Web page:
Similar to previous months, global growth uncertainty such as US recession risk remains a key concern for local clients. These topics also featured prominently in our recent conversations with offshore clients. However, offshore clients seem to have higher confidence relative to local clients that, should the Covid situation continue to improve from here, we could see growth rebound and even pent-up household demand in late Q2/Q3. Hence, offshore clients appear slightly more optimistic on the economic outlook, though both local and offshore clients expect the full-year GDP growth to be materially below the official government growth target of “around 5.5%” this year.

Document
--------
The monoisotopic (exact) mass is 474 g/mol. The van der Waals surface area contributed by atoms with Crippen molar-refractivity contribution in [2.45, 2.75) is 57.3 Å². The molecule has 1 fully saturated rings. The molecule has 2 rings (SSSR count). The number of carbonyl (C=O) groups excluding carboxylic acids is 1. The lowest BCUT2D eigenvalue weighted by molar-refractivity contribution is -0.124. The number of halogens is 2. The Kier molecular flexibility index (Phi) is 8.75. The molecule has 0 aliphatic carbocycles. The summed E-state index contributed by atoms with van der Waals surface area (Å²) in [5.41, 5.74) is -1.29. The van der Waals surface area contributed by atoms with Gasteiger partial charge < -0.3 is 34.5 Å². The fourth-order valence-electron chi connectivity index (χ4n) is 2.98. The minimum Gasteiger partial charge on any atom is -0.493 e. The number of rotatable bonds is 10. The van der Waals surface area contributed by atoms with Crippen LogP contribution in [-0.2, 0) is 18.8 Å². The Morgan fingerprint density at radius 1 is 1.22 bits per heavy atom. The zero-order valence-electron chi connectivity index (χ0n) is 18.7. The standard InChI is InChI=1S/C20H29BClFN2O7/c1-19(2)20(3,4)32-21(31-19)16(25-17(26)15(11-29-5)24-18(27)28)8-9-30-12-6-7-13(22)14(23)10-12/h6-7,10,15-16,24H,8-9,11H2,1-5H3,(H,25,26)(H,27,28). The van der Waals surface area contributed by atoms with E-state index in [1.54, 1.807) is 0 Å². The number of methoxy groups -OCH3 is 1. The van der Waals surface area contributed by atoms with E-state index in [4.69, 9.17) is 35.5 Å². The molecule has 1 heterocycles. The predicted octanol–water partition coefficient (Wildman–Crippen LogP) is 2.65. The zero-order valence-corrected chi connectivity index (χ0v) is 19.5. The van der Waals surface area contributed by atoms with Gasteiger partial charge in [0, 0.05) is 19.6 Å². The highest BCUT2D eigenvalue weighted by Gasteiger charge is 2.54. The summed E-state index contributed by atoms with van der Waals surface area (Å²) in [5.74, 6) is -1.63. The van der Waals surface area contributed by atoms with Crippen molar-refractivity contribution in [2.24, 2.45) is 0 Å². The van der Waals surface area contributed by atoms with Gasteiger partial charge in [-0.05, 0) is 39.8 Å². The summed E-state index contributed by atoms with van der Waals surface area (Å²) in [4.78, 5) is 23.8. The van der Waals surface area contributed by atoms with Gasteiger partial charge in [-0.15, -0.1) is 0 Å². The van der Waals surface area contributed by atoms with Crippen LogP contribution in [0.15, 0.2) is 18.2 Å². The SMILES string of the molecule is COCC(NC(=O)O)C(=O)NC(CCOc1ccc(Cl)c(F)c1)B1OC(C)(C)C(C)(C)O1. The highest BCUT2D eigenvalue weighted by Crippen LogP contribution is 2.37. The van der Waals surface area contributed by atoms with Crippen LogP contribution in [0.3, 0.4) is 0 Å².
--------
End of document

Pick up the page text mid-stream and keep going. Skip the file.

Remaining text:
That seems about right. Get set for the Chinese economic unrecovery as OMICRON refuses to go away, property doesn’t rebound and an export shock arrives from the US in due course.

Houses and Holes
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  1. Hill Billy 55MEMBER

    Interesting statistics from the ABS on deaths in Australia January and February this year. Winter is coming!

    1. In 2022, there were 29,685 deaths that occurred by 28 February and were registered by 30 April, which is 5,052 (20.5%) more than the historical average.
    2. In February there were 13,692 deaths, 1,999 (17.1%) above the historical average.
    3. COVID-19 was the fourth most common cause of death certified by a doctor in February following cancer, dementia and ischaemic heart diseases.

    For those interested, reference is
    https://www.abs.gov.au/statistics/health/causes-death/provisional-mortality-statistics/latest-release